By Nick Hall
A few weeks ago, Tiffany and I took our three-year-old son, Truett, down the street to a neighborhood pool to play. There is a splash pad there that Truett loves, but he is always a little nervous about doing it alone. The fountains are unpredictable, and while he thinks getting soaked is fantastic, he craves a little more control over the timing of it all. As soon as we arrived, he started in on his “Daddy, come, Daddy, come!” spiel, and so I raced over to the pad and started chasing him around. There were three thick metal arches that also sprayed water, one about five feet tall, one six feet tall, and one seven feet tall. They fanned out and increased in height as you went—first the small one, then the medium one, then the tall. Truett and I fell into a routine of running in circles through all of the arches, dashing in and out of them probably fifteen times in a row. We were laughing hard by the last round, which is probably why I lost focus and ran right into the shortest arch. I took the turn too fast, my foot slipped on the wet surface, and bam, I nailed my head.
Lying on the ground completely dazed, I reflexively reached for my head—first, to make sure it was still attached to the rest of my body, and second, to see if there was any blood. As it turned out, there was blood. A lot of blood. My wife is a certified physician’s assistant, which is why I trusted her assessment that although I’d suffered a serious blow, I didn’t need stitches, a visit to the hospital, or a funeral (I can be dramatic). I was going to live, she said.
We headed back home after that, and in the ensuing days I got some good laughs showing friends and family the video Tiffany happened to be shooting of Truett and me when I had my personal America’s Funniest Home Videos moment. (Search #resetmyheadinjury on Instagram for proof.)
I look at that footage now and think, I wonder if that’s how it happens with sin. We’re cruising along in life—awesome, awesome, awesome, awesome! And then all of a sudden, bam!As we lie there, writhing in pain, we think, “Two minutes ago, I was having so much fun.”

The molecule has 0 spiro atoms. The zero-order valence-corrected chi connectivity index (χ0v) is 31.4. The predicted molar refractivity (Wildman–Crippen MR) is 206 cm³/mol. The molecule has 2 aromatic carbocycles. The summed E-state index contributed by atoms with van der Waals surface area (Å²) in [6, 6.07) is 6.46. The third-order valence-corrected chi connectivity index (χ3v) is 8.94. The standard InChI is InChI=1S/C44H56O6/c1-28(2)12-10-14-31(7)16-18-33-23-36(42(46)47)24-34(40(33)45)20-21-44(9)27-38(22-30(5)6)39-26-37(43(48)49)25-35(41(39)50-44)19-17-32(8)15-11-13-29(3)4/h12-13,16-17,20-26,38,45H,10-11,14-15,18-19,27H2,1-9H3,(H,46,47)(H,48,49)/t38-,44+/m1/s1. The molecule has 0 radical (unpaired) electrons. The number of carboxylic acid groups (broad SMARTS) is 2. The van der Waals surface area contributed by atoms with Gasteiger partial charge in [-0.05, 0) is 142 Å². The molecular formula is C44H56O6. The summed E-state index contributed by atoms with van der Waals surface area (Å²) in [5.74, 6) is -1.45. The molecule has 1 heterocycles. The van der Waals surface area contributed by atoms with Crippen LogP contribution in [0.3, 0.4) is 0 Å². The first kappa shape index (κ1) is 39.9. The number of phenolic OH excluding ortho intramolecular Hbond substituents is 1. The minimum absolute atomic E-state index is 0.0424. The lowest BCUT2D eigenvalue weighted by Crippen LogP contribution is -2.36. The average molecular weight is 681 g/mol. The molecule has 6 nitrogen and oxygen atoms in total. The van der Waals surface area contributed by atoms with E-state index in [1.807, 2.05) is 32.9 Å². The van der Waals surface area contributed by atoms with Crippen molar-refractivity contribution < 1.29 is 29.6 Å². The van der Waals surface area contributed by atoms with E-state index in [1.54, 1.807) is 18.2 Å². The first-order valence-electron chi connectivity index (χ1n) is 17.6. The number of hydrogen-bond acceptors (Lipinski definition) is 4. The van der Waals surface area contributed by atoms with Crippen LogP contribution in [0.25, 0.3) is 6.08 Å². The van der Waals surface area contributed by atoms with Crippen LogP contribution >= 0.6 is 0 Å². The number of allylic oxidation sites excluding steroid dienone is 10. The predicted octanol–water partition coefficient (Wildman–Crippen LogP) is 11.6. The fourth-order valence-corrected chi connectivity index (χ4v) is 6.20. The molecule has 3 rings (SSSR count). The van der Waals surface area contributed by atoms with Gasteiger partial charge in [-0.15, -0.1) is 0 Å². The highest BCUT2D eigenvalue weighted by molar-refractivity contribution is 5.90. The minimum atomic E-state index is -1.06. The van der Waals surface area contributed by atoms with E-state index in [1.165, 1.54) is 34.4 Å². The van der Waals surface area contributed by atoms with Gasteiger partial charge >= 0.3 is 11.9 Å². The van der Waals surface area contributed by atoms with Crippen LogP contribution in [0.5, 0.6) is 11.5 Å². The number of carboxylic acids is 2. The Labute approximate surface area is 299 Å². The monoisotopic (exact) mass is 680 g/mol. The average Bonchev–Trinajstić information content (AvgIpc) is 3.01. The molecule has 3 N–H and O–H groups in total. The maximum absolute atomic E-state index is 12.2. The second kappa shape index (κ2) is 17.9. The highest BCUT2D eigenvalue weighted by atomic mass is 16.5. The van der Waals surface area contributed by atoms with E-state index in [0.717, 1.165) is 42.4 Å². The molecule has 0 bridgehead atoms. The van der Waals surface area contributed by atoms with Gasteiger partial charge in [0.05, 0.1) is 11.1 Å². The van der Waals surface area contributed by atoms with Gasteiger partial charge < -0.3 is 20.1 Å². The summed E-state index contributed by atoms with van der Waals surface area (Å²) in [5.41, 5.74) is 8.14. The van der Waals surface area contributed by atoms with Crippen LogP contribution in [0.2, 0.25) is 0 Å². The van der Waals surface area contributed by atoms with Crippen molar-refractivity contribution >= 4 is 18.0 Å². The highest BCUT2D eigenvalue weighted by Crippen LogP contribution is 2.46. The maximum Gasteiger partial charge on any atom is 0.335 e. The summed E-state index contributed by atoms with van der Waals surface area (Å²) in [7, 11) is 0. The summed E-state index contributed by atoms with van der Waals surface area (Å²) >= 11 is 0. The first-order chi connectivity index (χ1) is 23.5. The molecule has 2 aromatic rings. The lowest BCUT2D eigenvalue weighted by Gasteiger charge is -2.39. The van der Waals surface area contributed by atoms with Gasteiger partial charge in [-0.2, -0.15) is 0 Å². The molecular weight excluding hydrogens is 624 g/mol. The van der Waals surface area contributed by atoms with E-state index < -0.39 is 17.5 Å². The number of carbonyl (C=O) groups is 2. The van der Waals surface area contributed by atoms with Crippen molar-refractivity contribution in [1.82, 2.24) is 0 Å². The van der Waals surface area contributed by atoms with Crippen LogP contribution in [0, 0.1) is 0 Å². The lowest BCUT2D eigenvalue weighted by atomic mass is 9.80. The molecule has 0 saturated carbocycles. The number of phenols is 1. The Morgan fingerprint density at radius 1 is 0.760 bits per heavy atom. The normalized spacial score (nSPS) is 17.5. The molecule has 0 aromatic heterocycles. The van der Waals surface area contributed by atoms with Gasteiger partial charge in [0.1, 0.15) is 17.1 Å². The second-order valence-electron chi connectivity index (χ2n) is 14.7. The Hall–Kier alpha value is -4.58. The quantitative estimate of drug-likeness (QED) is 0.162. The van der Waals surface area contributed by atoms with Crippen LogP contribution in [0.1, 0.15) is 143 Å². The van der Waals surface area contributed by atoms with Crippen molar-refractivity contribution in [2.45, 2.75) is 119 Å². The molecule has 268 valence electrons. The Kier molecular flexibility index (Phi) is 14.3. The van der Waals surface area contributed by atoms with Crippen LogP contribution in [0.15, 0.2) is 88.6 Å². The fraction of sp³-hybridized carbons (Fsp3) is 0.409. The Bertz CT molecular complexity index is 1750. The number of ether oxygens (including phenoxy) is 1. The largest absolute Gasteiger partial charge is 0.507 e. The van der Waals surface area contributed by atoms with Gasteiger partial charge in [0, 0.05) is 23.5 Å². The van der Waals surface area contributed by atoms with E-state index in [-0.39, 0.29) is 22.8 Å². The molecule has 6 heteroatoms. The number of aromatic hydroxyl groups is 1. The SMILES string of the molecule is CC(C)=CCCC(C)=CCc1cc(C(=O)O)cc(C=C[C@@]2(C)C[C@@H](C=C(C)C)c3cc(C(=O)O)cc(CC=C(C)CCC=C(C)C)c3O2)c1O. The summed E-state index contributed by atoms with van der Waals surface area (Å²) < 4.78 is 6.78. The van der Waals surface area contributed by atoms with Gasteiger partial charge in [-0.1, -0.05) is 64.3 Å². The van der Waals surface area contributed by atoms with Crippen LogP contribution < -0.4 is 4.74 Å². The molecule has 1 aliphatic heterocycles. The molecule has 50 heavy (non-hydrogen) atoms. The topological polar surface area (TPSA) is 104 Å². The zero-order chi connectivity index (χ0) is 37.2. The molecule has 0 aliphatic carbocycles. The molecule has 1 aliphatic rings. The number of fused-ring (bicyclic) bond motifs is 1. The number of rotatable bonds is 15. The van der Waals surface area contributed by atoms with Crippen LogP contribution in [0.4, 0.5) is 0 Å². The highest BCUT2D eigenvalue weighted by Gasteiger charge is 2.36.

In January 2000, VH1 put out a list of its top one hundred rock-and-roll songs of the millennium. Not merely a “best of” ten-year or hundred-year list, but a list covering a full thousand years. (Never mind that rock-and-roll didn’t exist before the 1940s.) The number-one song, beating out the Beatles, the Eagles, the Doors, and the Who, was the Rolling Stones’ “(I Can’t Get No) Satisfaction.” Admittedly, song lyrics were a little . . . um, simpler . . . in 1965, when this particular song was written. But still, you can’t help but notice in the refrain a strain, a deep-seated ache. “I can’t get no satisfaction,” it says. “’Cause I try . . .”
And we try.
And we try.
And we try.
And we try.
And still, satisfaction can’t be found.
If you’re alive and kicking, you relate to this ache. I do too. We have all tried, and tried, and come up empty in the end.
I caught an interview a few years ago with New England Patriots quarterback Tom Brady. This dude is the Great American Hero. He has Super Bowl trophies and is married to one of the world’s most popular supermodels. At the time of the interview he had already won three NFL championships and yet candidly said he still thought there was something greater out there for him. “I mean, maybe a lot of people would say, ‘Hey man, this is what is.’ I reached my goal, my dream, my life. I think, ‘God, it’s got to be more than this.’ I mean, this can’t be what it’s all cracked up to be.”Steve Kroft, the interviewer, looked at Brady and said, “What’s the answer?” to which he answered, “I wish I knew. I wish I knew. . . . I love playing football and I love being quarterback for this team, but, at the same time, I think there’s a lot of other parts about me that I’m trying to find.”
In Parade magazine sometime later, I saw a print interview with a reflective Shia LeBeouf, one of my favorite actors, in which he acknowledged his frailty and fear. “Actors live dependent on being validated by other people’s opinions,” he told the interviewer. “I don’t understand what it is I do that people want. I don’t know what an actor does. I have no credentials. I don’t know what I’m doing. . . . Acting is instinctual. The good actors are all screwed up. They’re all in pain. It’s a profession of bottom-feeders and heartbroken people.”Later, when the interviewer asked LeBeouf why he and his love interest hadn’t made it, Shia said, “Man, I have no idea. What was that all about? I have no answers to anything. None. Why am I an alcoholic? I haven’t a [expletive] clue! What is life about? I don’t know.”